If you asked a sportswriter versed in college football to react to Army's win over Temple on Friday night in Philadelphia, the prevailing assessment probably would have gone something like this:
"It's not just that Army won; it's the WAY the Black Knights won which is surprising."
True enough. Fair enough. Accurate enough.
One doesn't need to spend thousands of words explaining the backdrop to this game. Temple had just won a division in a very competitive conference in 2015. The American featured several of the finest minds (Tom Herman, Justin Fuente, Ken Niumatalolo, Willie Taggart) in college football. It featured some of the brightest stars on the field (Greg Ward, Paxton Lynch, Keenan Reynolds). The league won the Group of Five sweepstakes for a New Year's Six bowl, and its champion (Houston) thrashed Florida State in the Peach Bowl. Temple, by thriving in that league, not merely surviving it, made a huge statement about its quality in college football. The Owls did not embarrass themselves against Houston in the first AAC Championship Game, limiting the Cougars to 24 points. Temple's defense -- and its larger personality as a team -- were strong. Temple's calling card was its toughness.
Very simply, then, Army out-toughed Temple. The Black Knights blew the Owls off the line of scrimmage on both sides of the ball. Army won the leverage battles for most of this game, and moreover, it got stronger in the second half, as the game moved along. If anyone felt that Temple -- after a sluggish, rusty first half -- was going to readjust itself at halftime and thump West Point in the second half, s/he was loud wrong. Army served a "refutation sandwich" to all its doubters, beating Temple at its own game on the road.
Anyone who said that the manner of victory, not just the victory itself, was the most surprising feature of Friday's fabulously forceful conquest is fundamentally correct.
Yet... it's not quite the whole story. One more very central and salient detail enters the picture, and this is where conventional wisdom forms a core part of this discussion.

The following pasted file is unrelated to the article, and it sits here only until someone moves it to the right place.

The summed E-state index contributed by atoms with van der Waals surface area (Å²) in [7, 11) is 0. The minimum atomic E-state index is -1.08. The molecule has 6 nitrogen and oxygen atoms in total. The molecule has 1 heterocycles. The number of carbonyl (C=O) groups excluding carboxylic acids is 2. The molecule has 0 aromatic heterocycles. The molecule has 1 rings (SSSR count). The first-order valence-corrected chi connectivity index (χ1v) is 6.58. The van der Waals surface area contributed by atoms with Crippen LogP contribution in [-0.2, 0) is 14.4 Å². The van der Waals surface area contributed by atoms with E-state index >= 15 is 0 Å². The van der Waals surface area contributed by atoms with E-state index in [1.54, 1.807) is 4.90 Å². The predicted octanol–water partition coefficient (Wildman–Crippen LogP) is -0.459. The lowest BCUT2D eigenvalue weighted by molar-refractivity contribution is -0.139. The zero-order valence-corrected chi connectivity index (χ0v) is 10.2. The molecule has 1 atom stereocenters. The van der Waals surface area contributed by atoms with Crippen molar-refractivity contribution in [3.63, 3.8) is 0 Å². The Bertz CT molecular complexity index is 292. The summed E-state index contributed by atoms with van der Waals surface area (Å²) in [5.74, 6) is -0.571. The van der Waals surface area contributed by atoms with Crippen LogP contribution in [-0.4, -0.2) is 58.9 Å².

The conventional wisdom surrounding triple-option teams is that they win with finesse and cleverness. Not knowing where the quarterback will take the ball -- handoff, pitch, keeper, pass -- creates uncertainty, mental fatigue, and blown assignments which ultimately get a defense off balance. It's not as though line play is secondary to the functioning of a triple-option offense -- of course it is -- but blocking success in a triple-option is often defined and appreciated through the prisms of speed and lateral agility, not as much through the lens of pure straightforward power. This isn't the Nebraska power I or old-school Michigan football from the early 1980s.
Flowing from this conventional wisdom is the notion that a slick, wizard-like quarterback is needed to not only run the offense well, but provide the defining difference between winning and losing. Army fans have seen Keenan Reynolds use his considerable skills to pilot Navy's triple option with distinction. Army began to hope in a brighter future last season when Chris Carter played so boldly and well against Navy. A relatively prominent line of thought before this season -- before Friday in Philly -- was that the quarterback, be it Carter or Ahmad Bradshaw, would have to carry a considerable share of the workload for the Black Knights to win.
Was that the case on Friday? Not really.
Bradshaw was a superb game manager, but he averaged a pedestrian 3.1 yards per carry (50 yards on 16 carries). He showed the run enough to give the defense something else to think about, but nothing more. Bradshaw passed for only 11 yards, completing only one pass. It's not as though Army established two valuable components of the triple option: the QB keeper and the change-of-pace pass.
West Point simply took hold of this game by blasting Temple off the line, including -- and especially -- when Temple knew that a running back was going to get the ball.
It happened early. It happened late. It happened on second and long. It happened on third and short. It happened on fourth and short.
The quarterback -- seen as a vital need for Army in its attempt to improve under Jeff Monken -- was much more peripheral to a huge, identity-changing, hope-creating than most of us ever could have imagined.
THAT is why this win is so special, and that's why Army's sense of possibility is so much brighter than it was when Friday evening began.